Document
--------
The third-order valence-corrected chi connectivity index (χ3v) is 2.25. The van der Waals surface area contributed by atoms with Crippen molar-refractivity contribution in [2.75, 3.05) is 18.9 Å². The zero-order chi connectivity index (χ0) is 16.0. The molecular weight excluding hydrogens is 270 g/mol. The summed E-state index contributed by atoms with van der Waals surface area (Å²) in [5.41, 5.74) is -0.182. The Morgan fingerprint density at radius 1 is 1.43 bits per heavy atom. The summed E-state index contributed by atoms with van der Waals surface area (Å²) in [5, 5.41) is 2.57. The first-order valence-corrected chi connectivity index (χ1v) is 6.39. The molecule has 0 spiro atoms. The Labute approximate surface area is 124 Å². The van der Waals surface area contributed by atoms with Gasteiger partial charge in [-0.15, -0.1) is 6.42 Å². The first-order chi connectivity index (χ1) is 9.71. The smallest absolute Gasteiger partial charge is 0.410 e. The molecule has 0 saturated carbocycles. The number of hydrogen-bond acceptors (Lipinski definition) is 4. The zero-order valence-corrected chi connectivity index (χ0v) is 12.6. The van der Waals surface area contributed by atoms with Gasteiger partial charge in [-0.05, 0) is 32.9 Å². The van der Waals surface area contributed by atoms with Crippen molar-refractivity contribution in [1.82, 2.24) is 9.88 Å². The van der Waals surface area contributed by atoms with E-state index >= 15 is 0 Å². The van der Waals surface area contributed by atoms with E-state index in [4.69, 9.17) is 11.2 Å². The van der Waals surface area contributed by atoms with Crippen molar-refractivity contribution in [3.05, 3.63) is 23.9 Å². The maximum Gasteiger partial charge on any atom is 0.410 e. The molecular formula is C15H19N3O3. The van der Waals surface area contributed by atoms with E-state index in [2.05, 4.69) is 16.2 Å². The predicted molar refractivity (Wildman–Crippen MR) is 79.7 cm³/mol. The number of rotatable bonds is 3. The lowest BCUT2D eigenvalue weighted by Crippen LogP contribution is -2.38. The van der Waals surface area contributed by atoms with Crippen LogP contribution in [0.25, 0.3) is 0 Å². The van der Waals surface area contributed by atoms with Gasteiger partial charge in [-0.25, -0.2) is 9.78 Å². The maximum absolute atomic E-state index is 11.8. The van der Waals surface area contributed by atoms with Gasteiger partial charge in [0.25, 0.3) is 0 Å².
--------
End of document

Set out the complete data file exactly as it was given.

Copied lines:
The third-order valence-corrected chi connectivity index (χ3v) is 2.25. The van der Waals surface area contributed by atoms with Crippen molar-refractivity contribution in [2.75, 3.05) is 18.9 Å². The zero-order chi connectivity index (χ0) is 16.0. The molecular weight excluding hydrogens is 270 g/mol. The summed E-state index contributed by atoms with van der Waals surface area (Å²) in [5.41, 5.74) is -0.182. The Morgan fingerprint density at radius 1 is 1.43 bits per heavy atom. The summed E-state index contributed by atoms with van der Waals surface area (Å²) in [5, 5.41) is 2.57. The first-order valence-corrected chi connectivity index (χ1v) is 6.39. The molecule has 0 spiro atoms. The Labute approximate surface area is 124 Å². The van der Waals surface area contributed by atoms with Gasteiger partial charge in [-0.15, -0.1) is 6.42 Å². The first-order chi connectivity index (χ1) is 9.71. The smallest absolute Gasteiger partial charge is 0.410 e. The molecule has 0 saturated carbocycles. The number of hydrogen-bond acceptors (Lipinski definition) is 4. The zero-order valence-corrected chi connectivity index (χ0v) is 12.6. The van der Waals surface area contributed by atoms with Gasteiger partial charge in [-0.05, 0) is 32.9 Å². The van der Waals surface area contributed by atoms with Crippen molar-refractivity contribution in [1.82, 2.24) is 9.88 Å². The van der Waals surface area contributed by atoms with E-state index >= 15 is 0 Å². The van der Waals surface area contributed by atoms with E-state index in [4.69, 9.17) is 11.2 Å². The van der Waals surface area contributed by atoms with Crippen molar-refractivity contribution in [3.05, 3.63) is 23.9 Å². The maximum Gasteiger partial charge on any atom is 0.410 e. The molecular formula is C15H19N3O3. The van der Waals surface area contributed by atoms with E-state index in [2.05, 4.69) is 16.2 Å². The predicted molar refractivity (Wildman–Crippen MR) is 79.7 cm³/mol. The number of rotatable bonds is 3. The lowest BCUT2D eigenvalue weighted by Crippen LogP contribution is -2.38. The van der Waals surface area contributed by atoms with Crippen LogP contribution in [0.25, 0.3) is 0 Å². The van der Waals surface area contributed by atoms with Gasteiger partial charge in [-0.25, -0.2) is 9.78 Å². The maximum absolute atomic E-state index is 11.8. The van der Waals surface area contributed by atoms with Gasteiger partial charge in [0.25, 0.3) is 0 Å².